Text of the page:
Before committing to any path, I seek clarity on the community’s needs and the current trajectory of Org Roam. If there’s a substantial overlap in vision and requirements, I am open to contributing my efforts towards enhancing Org Roam and even helping with maintenance. Conversely, if the needs are too divergent, focusing on Vulpea’s independent development might be more prudent.

Your thoughts and insights on this matter would greatly assist in making a decision that aligns with both my goals and the community’s needs.


I scraped through the issue tracker and tested many solutions provided.

For example, Lists are slow; why not using hash tables? · Issue #2241 · org-roam/org-roam · GitHub This advices using the memoize library

There is also a pull request (feat): Increase speed of org-roam-node-find by vherrmann · Pull Request #2341 · org-roam/org-roam · GitHub

But yet, the solution provided in issue #2330 is so simple yet effective: `org-roam-node-find` takes around 6 seconds to show completion list · Issue #2330 · org-roam/org-roam · GitHub

It relies on creating a cache, I tested this with 12000 nodes here are the benchmark results

(12001 (0.919884862 6 0.5056896570000013) (0.9286408740000001 6 0.5203195919999999) (0.934569367 6 0.5220208249999985))

(12001 (.000070844 0 0.0) (0.000048763 0 0.0) (0.000048763 0 0.0))

The first number represents the number of nodes. = 12001 :grin:

The code can be found by following the issues page, but pasting it here for ease of access

;; org-roam-node-read--completions Cache Mechanism
;; see:
;; source:

;; The following elisp code introduces a caching mechanism for the function
;; `org-roam-node-read--completions`, used as a backend to org-roam-node-find and org-roam-node-insert

(defvar org-roam-node-read--completions/cache
  "Memory cache of the list of nodes")

(defvar org-roam-node-read--completions/cache-time
  "The time when the cache was last taken")

(defun advice/org-roam-node-read--completions-cache (orig-fun &rest args)
  "Advice function to cache the result of `org-roam-node-read--completions`.

This function wraps around the original function and introduces a cache mechanism
to avoid recomputation of the node list when unnecessary.

- If the cache is empty.
- If the cache time is not set.
- If the cache time is older than the last modification time of `org-roam.db`.

In such cases, the advice function recomputes the cache, updates the cache time,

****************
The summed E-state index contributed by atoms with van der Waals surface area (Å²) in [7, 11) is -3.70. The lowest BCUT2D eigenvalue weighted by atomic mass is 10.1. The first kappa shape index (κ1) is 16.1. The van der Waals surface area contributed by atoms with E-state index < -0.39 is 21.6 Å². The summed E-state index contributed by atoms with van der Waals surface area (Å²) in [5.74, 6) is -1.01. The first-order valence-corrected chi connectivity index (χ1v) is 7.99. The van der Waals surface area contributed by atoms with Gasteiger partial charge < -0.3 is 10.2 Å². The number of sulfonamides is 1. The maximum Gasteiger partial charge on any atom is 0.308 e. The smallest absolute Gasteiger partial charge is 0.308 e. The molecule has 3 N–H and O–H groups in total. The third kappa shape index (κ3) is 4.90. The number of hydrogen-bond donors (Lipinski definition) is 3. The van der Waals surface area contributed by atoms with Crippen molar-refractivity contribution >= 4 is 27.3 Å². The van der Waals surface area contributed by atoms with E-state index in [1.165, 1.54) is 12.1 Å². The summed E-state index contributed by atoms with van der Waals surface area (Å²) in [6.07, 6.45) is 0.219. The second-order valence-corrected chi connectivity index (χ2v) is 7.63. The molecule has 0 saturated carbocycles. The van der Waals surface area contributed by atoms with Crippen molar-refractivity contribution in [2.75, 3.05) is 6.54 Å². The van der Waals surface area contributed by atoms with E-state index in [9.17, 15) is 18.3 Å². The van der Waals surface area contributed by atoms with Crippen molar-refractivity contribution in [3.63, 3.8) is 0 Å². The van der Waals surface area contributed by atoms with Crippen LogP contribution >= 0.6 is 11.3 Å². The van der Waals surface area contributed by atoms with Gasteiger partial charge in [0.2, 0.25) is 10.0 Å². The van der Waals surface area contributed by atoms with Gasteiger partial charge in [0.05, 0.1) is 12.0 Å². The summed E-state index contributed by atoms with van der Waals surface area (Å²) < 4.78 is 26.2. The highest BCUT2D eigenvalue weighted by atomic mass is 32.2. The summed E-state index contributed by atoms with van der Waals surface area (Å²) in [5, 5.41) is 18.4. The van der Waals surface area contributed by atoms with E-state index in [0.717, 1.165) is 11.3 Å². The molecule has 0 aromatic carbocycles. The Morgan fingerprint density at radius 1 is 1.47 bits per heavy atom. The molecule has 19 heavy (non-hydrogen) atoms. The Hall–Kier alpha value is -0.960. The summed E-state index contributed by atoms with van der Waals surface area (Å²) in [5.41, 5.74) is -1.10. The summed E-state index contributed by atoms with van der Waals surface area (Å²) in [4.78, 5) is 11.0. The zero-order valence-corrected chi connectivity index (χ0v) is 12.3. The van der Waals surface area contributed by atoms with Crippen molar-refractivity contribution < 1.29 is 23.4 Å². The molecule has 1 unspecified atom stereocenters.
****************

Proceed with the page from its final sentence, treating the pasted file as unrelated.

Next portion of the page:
and returns the cached result."
  (when (or                                                               ; check if either one is true
         (not org-roam-node-read--completions/cache)                      ; cache is empty
         (not org-roam-node-read--completions/cache-time)                 ; cache-time is not set
         (time-less-p                                                     ; .. or less than the last modified time -
           (file-attributes org-roam-db-location))))                      ; - of org-roam.db
    (message "Rebuilding the org-roam-node-read--completions/cache")      ; if any condition satisfy
    (setq org-roam-node-read--completions/cache-time (current-time))      ; set cache time to current time
    (setq org-roam-node-read--completions/cache (apply orig-fun args))    ; cache results of org-roam-node-read--completions
  org-roam-node-read--completions/cache                                     ; return cached result 

(advice-add #'org-roam-node-read--completions

Thanks to Konubinix (Samuel Loury) · GitHub

Now only if someone could provide me with some optimisations for the database syncing!
That would increase my startup time by one second :grinning: :raised_hands:

Test for yourself!

To test the miracle for yourself - create a test directory in your desktop, create a file .dir-locals.el and paste the following

((nil . ((org-roam-directory . "/home/user/Desktop/test/")
         (org-roam-db-location . "/home/user/Desktop/test/org-roam.db"))))

replace user with your username

then use this bash script to generate N no of files for org-roam


echo "Enter the number of files to generate:"
read num_files

# Check if the input is a positive integer
if [[ ! $num_files =~ ^[1-9][0-9]*$ ]]; then
    echo "Invalid input. Please enter a positive integer."
    exit 1

# Generate the specified number of files
for ((i = 1; i <= num_files; i++)); do
:ID: $uuid
#+TITLE: $filename"

    echo "$content" > "$filename"
    echo "Generated: $filename"

echo "Files generated successfully."